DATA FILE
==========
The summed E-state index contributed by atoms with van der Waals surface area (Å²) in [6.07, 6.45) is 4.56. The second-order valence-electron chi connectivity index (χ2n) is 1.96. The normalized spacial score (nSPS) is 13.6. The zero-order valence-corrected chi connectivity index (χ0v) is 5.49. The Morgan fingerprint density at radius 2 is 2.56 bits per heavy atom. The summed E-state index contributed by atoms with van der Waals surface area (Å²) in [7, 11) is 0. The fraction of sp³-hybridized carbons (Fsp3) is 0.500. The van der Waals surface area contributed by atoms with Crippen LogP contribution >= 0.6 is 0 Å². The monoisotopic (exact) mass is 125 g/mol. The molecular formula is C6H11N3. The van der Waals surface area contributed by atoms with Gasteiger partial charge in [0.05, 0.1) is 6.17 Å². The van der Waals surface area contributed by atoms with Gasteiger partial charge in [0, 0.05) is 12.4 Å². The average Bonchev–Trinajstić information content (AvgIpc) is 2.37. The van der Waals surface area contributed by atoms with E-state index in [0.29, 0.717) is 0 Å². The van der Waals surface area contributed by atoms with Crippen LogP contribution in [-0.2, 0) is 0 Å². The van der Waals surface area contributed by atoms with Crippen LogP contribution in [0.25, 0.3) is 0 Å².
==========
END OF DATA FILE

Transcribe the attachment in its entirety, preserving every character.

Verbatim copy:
The summed E-state index contributed by atoms with van der Waals surface area (Å²) in [6.07, 6.45) is 4.56. The second-order valence-electron chi connectivity index (χ2n) is 1.96. The normalized spacial score (nSPS) is 13.6. The zero-order valence-corrected chi connectivity index (χ0v) is 5.49. The Morgan fingerprint density at radius 2 is 2.56 bits per heavy atom. The summed E-state index contributed by atoms with van der Waals surface area (Å²) in [7, 11) is 0. The fraction of sp³-hybridized carbons (Fsp3) is 0.500. The van der Waals surface area contributed by atoms with Crippen LogP contribution >= 0.6 is 0 Å². The monoisotopic (exact) mass is 125 g/mol. The molecular formula is C6H11N3. The van der Waals surface area contributed by atoms with Gasteiger partial charge in [0.05, 0.1) is 6.17 Å². The van der Waals surface area contributed by atoms with Gasteiger partial charge in [0, 0.05) is 12.4 Å². The average Bonchev–Trinajstić information content (AvgIpc) is 2.37. The van der Waals surface area contributed by atoms with E-state index in [0.29, 0.717) is 0 Å². The van der Waals surface area contributed by atoms with Crippen LogP contribution in [-0.2, 0) is 0 Å². The van der Waals surface area contributed by atoms with Crippen LogP contribution in [0.25, 0.3) is 0 Å².